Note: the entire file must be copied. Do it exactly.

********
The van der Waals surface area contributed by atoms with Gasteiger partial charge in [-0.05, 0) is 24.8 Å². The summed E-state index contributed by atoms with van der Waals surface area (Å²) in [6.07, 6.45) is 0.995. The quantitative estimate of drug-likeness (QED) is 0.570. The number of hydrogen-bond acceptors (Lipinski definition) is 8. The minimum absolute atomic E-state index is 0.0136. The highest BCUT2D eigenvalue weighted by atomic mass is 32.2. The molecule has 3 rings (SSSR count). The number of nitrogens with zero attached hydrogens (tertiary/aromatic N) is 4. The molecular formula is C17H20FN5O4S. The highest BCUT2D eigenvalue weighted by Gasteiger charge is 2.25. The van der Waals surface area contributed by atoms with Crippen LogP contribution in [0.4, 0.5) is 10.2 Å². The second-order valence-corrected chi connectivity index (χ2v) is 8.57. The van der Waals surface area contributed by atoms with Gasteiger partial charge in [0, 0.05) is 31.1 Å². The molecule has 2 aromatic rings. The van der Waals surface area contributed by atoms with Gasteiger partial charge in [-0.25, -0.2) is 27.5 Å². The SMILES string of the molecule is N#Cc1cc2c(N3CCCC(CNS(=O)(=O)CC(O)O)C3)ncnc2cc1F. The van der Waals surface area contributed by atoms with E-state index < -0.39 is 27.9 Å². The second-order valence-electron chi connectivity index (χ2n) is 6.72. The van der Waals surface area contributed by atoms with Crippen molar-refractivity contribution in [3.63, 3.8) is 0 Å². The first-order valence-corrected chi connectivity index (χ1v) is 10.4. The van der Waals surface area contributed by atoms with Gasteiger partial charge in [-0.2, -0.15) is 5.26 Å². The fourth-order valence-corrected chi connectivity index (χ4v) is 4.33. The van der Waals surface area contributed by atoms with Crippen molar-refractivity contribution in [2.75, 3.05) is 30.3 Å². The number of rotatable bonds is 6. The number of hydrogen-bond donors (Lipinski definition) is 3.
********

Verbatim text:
The van der Waals surface area contributed by atoms with Gasteiger partial charge in [-0.05, 0) is 24.8 Å². The summed E-state index contributed by atoms with van der Waals surface area (Å²) in [6.07, 6.45) is 0.995. The quantitative estimate of drug-likeness (QED) is 0.570. The number of hydrogen-bond acceptors (Lipinski definition) is 8. The minimum absolute atomic E-state index is 0.0136. The highest BCUT2D eigenvalue weighted by atomic mass is 32.2. The molecule has 3 rings (SSSR count). The number of nitrogens with zero attached hydrogens (tertiary/aromatic N) is 4. The molecular formula is C17H20FN5O4S. The highest BCUT2D eigenvalue weighted by Gasteiger charge is 2.25. The van der Waals surface area contributed by atoms with Crippen LogP contribution in [0.4, 0.5) is 10.2 Å². The second-order valence-corrected chi connectivity index (χ2v) is 8.57. The van der Waals surface area contributed by atoms with Gasteiger partial charge in [0, 0.05) is 31.1 Å². The molecule has 2 aromatic rings. The van der Waals surface area contributed by atoms with Gasteiger partial charge in [-0.25, -0.2) is 27.5 Å². The SMILES string of the molecule is N#Cc1cc2c(N3CCCC(CNS(=O)(=O)CC(O)O)C3)ncnc2cc1F. The van der Waals surface area contributed by atoms with E-state index < -0.39 is 27.9 Å². The second-order valence-electron chi connectivity index (χ2n) is 6.72. The van der Waals surface area contributed by atoms with Crippen molar-refractivity contribution in [3.63, 3.8) is 0 Å². The first-order valence-corrected chi connectivity index (χ1v) is 10.4. The van der Waals surface area contributed by atoms with Gasteiger partial charge in [-0.2, -0.15) is 5.26 Å². The fourth-order valence-corrected chi connectivity index (χ4v) is 4.33. The van der Waals surface area contributed by atoms with Crippen molar-refractivity contribution in [2.75, 3.05) is 30.3 Å². The number of rotatable bonds is 6. The number of hydrogen-bond donors (Lipinski definition) is 3.